Two for joy,
Three for a girl,
Four for a boy,
Five for silver,
Six for gold,
Seven for a secret,
Never to be told.

Each of the chapter headings in Magpie Murders including the first follows the rhyme: Sorrow, Joy, A Girl etc. Children’s verse is a device Christie used many times. Of course, as any mystery buff worth his smelling salts will surmise, Conway is not just mimicking Christie, he’s up to something. But what?

Back to the manuscript. Pünd gets fully involved when Sir Magnus is murdered, decapitated by a sword from the full suit of armor that was on display in Pye Hall. As Pünd, who is now teamed up with his old chum, detective inspector Chubb, soon learns there is no lack of suspects. Sir Magnus was almost universally disliked. And everyone in Saxby-on-Avon appears to harbor a guilty secret (remember Miss Marple’s observation). It was Poirot who often said, “I reserve the explanations for the last chapter.” And therein lays the rub: the last chapter of the manuscript is missing. The sixth chapter ends in a cliffhanger, as Pünd makes a pronouncement that doesn’t make any sense.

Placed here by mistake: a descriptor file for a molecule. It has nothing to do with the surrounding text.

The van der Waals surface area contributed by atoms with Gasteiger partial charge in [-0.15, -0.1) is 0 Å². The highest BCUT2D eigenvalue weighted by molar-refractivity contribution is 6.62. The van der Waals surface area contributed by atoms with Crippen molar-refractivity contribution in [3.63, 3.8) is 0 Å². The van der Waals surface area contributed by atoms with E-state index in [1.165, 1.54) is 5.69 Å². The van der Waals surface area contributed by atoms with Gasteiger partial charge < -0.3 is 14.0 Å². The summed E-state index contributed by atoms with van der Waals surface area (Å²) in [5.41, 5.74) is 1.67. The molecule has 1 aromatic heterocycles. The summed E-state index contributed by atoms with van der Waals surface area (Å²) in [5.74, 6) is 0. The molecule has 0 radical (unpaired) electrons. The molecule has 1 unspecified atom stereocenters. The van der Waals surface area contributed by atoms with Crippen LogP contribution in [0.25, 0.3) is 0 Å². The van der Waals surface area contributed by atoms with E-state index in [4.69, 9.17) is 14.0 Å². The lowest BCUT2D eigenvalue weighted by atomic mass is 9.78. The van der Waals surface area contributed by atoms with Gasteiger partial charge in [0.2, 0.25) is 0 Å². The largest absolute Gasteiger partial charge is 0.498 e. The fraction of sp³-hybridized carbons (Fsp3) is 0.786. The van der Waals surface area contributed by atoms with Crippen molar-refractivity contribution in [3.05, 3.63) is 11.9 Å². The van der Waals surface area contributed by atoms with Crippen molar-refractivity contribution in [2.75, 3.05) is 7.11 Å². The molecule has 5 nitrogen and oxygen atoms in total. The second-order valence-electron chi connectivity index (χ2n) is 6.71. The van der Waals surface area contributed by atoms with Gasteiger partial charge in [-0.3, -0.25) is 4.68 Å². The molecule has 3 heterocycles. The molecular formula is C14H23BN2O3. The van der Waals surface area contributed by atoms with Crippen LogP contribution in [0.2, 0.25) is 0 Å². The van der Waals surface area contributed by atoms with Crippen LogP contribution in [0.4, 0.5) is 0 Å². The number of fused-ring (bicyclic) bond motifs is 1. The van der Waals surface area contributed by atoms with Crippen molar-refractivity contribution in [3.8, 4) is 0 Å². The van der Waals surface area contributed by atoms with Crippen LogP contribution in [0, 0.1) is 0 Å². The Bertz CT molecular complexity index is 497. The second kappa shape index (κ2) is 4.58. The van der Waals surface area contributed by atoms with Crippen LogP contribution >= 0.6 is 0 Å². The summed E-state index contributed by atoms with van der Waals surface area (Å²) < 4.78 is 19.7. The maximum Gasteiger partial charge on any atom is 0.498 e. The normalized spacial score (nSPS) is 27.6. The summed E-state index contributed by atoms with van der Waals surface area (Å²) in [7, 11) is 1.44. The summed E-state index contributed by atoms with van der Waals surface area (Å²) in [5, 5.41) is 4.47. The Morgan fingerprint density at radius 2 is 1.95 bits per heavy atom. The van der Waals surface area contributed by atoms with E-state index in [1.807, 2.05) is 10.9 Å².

The second half of the book begins with the surprising death of author Alan Conway. The question of whether his demise was a suicide or not adds another layer of intrigue to the mystery of the missing chapter. As the editor, whose name is Susan Ryeland, is painfully aware, the publishing house’s fortunes rest upon her success in solving that mystery. We are told that Conway loved puzzles and word games. Well, so does Anthony Horowitz. And a canny reader will understand that the clues in the first half will lead to the solution of the second. More than that it would be criminal to reveal. Except to say that the devilish twists and turns he takes to wrap up the Magpie Murders will knock your socks off!